Notre Dame Transfer Could Shine for Harvard Baseball

He’s a 6’5, hard-throwing righty with three pitches and enough polish to shine a whole roster’s cleats. He was on a College World Series Team. And come opening day, he may be the Crimson’s No. 1 starter.

He is Mike Morgalis, and if you don’t know his name now, you may be asking for it in the Spring.

“Morgalis is the type of guy that you come to a ballpark and everybody’ll [want to] know his name. They’re going to be saying, ‘Who’s that kid?’” said Harvard coach Joe Walsh.

Frustrated with a lack of playing time, Morgalis transferred from Notre Dame to Harvard this fall. In search of another quality academic instution, Morgalis chose the Crimson over Ivy-rival Brown.

The transfer couldn’t have come at a better time for Harvard.

The Crimson’s top four starting pitchers from 2002 are all gone, three to graduation and the fourth—would-be-junior Marc Hordon—to a season-ending shoulder injury that forced him to withdraw from Harvard to maintain full eligibility.

Ben Crockett, the 2002 Ivy Co-Pitcher of the Year, is now a top prospect n the Colorado Rockies’ farm system.

When the team opens its season March 8, Morgalis will most likely have the unenviable role of filling Crockett’s cleats.

“If the season started tomorrow, I’d give Mike the ball,” Walsh said Tuesday.

It’s a move his teammates would be comfortable with.

“He’s a good—I wouldn’t say replacement for Benny—but he’s a great surprise,” said sophomore catcher Schuyler Mann. “We didn’t think we’d have someone who could fill the role we counted on Benny for.”

Morgalis shrugs off comparisons, but after recording no regular season action for the Fighting Irish last year, he relishes the opportunity to be an integral part of the team.

“To be honest, even to be compared to [Crockett] is a little far-fetched,” Morgalis said. “The whole reason I transferred was because I missed competing. If that means me pitching in the big games, I look forward to that challenge.”

Big-League Opportunity

At the conclusion of his first minor league season, Baseball America predicted that Crockett would be the first Rockie in his draft class to crack into the big leagues.

But ironically, some of Crockett’s former Harvard teammates may take on Nomar Garciaparra before he does.

Sunday’s Boston Globe reported that the Red Sox plan to invite Harvard, Northeastern, UMass and BC to each play spring training exhbition games with the Sox once every four years. This would mean that the four teams would essentially share the spot currently occupied solely by the Eagles, who play the Sox every exhibition season.

No one from the Red Sox administration has contacted Harvard yet.

“[The story in The Globe] was the first I’d heard of it and the last I’ve heard of it,” Walsh said. “That was news to me.”

Unfortunately, it may not be all good news.

The Ivy League tightly regulates the schedules of each of its athletic teams and rarely makes exceptions. Spring sports, in particular, are forbidden from playing games before the first week of March.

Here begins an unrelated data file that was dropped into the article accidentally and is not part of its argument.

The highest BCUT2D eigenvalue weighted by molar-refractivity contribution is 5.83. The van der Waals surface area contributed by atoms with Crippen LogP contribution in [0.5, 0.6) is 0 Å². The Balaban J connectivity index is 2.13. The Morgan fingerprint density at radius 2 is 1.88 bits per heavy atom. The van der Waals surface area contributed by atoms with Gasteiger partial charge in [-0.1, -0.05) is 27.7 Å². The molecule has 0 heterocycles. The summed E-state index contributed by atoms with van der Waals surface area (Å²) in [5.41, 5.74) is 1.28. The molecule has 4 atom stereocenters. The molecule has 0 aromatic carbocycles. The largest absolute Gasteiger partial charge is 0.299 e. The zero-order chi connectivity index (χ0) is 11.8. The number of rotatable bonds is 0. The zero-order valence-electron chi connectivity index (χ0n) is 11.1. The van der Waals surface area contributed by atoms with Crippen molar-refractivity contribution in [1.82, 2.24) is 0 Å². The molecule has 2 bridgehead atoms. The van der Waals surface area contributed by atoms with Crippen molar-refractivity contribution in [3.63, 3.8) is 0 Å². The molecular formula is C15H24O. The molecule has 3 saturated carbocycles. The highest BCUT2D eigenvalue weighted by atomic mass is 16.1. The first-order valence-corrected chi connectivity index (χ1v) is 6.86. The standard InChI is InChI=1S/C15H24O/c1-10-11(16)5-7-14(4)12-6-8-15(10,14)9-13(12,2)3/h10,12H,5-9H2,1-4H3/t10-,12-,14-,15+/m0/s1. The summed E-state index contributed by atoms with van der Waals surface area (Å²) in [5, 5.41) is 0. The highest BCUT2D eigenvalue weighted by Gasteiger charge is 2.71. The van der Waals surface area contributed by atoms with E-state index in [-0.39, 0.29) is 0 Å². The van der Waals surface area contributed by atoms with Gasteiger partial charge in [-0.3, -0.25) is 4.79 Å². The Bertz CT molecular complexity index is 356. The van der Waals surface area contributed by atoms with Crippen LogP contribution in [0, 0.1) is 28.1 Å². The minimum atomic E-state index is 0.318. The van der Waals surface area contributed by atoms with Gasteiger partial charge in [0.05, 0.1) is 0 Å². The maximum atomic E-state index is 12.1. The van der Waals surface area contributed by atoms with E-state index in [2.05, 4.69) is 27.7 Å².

Though a game with the Red Sox may seem like a good reason to break the rules, Walsh is skeptical that the Ivy League would allow it.

A similar situation arose in 2001, when the Crimson was invited by the US Olympic Committee to represent the United States in Taiwan. Opponents would have included the Cuban, Korean and Australian National Teams, but because the event was in February, the Ivy League refused to let Harvard go.

This year, the Red Sox are sceduled to play BC tomorrow, Feb. 28.

“There would be a couple of hoops that we’d have to go through,” Walsh said. “The Ivy League says we can’t play before the first weekend of March.”

Still, the idea of playing with major leaguers is enough to make both Walsh and his players light up.

“It would be a lot cooler [than just playing at Fenway Park during the Beanpot],” Mann said. “It would kinda get Harvard baseball out there a little better.”

When the Fighting Irish took on the Tampa Bay Devil Rays last Spring, Morgalis struck out 1993 World Series MVP Pat Borders and discovered what a magical experience it can be.

“It was just one of those times when you are living out your boyhood dreams of being at that level,” Morgalis said.

Around The Horn

The Crimson will open its season with six games in three days when it travels to Bradenton, Fla. Mar. 8-10. The schedule doesn’t slow down, as Harvard faces off against perennial powers Miami, Florida International and Florida Atlantic (among other teams) two weeks later during a spring break trip to South Florida....Senior lefty Kenon Ronz, who emerged as a situational reliever down the stretch in 2002 after being plagued by bicep tendinitis, has impressed in fall and spring workouts. According to Walsh, Ronz will receive serious consideration as a weekend starter this season....Harvard’s opening day lineup may include as many as five freshmen, “two or three” in the infield and “a couple” in the outfield, according to Walsh. This doesn’t dim the coach’s hopes. “A lot of coaches like to say that we’ve got a young team, so we’re going to be good in a year or two,” Walsh said. “Uh, Uh. I say it’ll be a game or two.”

—Staff writer Lande A. Spottswood can be reached at